Objectives: We examined the effectiveness of the Sources of Strength suicide prevention program in enhancing protective factors among peer leaders trained to conduct schoolwide messaging and among the full population of high school students.
Methods: Eighteen high schools--6 metropolitan and 12 rural--were randomly assigned to immediate intervention or the wait-list control. Surveys were administered at baseline and 4 months after program implementation to 453 peer leaders in all schools and to 2675 students selected as representative of the 12 rural schools.
Results: Training improved the peer leaders' adaptive norms regarding suicide, their connectedness to adults, and their school engagement, with the largest gains for those entering with the least adaptive norms. Trained peer leaders in larger schools were 4 times as likely as were untrained peer leaders to refer a suicidal friend to an adult. Among students, the intervention increased perceptions of adult support for suicidal youths and the acceptability of seeking help. Perception of adult support increased most in students with a history of suicidal ideation.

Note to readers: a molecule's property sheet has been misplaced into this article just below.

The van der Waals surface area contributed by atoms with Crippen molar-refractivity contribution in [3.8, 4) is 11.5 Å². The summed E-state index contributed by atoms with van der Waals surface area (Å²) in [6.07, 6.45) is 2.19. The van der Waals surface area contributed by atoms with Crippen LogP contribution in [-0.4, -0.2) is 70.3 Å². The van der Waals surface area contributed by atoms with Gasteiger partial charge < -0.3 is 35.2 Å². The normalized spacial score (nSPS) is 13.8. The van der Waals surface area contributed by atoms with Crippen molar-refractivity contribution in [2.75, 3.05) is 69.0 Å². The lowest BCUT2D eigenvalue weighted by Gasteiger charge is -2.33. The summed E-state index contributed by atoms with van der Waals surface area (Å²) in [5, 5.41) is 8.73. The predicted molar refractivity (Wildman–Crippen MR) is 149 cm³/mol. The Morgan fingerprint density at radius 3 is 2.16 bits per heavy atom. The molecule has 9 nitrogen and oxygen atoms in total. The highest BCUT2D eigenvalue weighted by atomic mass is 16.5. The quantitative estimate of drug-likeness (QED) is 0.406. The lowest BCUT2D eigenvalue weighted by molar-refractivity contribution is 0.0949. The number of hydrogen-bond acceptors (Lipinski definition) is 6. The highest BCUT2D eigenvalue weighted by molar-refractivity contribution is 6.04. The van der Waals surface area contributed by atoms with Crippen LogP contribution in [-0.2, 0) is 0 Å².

Conclusions: Sources of Strength is the first suicide prevention program involving peer leaders to enhance protective factors associated with reducing suicide at the school population level.